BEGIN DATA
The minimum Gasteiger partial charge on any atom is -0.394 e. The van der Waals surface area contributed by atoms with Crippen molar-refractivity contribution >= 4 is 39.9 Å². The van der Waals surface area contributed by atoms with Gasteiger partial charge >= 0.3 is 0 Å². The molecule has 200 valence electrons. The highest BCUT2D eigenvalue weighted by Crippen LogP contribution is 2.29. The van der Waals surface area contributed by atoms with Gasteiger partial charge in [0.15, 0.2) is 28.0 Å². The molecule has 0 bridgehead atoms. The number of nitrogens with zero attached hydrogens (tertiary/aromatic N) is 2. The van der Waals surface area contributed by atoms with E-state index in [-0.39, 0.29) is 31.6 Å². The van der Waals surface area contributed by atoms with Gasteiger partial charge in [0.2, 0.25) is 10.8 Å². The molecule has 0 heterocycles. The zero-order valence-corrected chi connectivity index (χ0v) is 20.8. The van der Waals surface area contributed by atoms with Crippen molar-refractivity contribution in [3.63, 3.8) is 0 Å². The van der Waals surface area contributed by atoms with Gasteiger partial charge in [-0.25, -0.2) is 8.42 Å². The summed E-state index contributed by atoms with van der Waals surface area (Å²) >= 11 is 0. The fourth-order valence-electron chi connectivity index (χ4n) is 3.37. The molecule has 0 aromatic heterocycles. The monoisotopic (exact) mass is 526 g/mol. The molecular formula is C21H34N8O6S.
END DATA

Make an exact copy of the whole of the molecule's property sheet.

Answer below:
The minimum Gasteiger partial charge on any atom is -0.394 e. The van der Waals surface area contributed by atoms with Crippen molar-refractivity contribution >= 4 is 39.9 Å². The van der Waals surface area contributed by atoms with Gasteiger partial charge >= 0.3 is 0 Å². The molecule has 200 valence electrons. The highest BCUT2D eigenvalue weighted by Crippen LogP contribution is 2.29. The van der Waals surface area contributed by atoms with Gasteiger partial charge in [0.15, 0.2) is 28.0 Å². The molecule has 0 bridgehead atoms. The number of nitrogens with zero attached hydrogens (tertiary/aromatic N) is 2. The van der Waals surface area contributed by atoms with E-state index in [-0.39, 0.29) is 31.6 Å². The van der Waals surface area contributed by atoms with Gasteiger partial charge in [0.2, 0.25) is 10.8 Å². The molecule has 0 heterocycles. The zero-order valence-corrected chi connectivity index (χ0v) is 20.8. The van der Waals surface area contributed by atoms with Crippen molar-refractivity contribution in [3.63, 3.8) is 0 Å². The van der Waals surface area contributed by atoms with Gasteiger partial charge in [-0.25, -0.2) is 8.42 Å². The summed E-state index contributed by atoms with van der Waals surface area (Å²) >= 11 is 0. The fourth-order valence-electron chi connectivity index (χ4n) is 3.37. The molecule has 0 aromatic heterocycles. The monoisotopic (exact) mass is 526 g/mol. The molecular formula is C21H34N8O6S.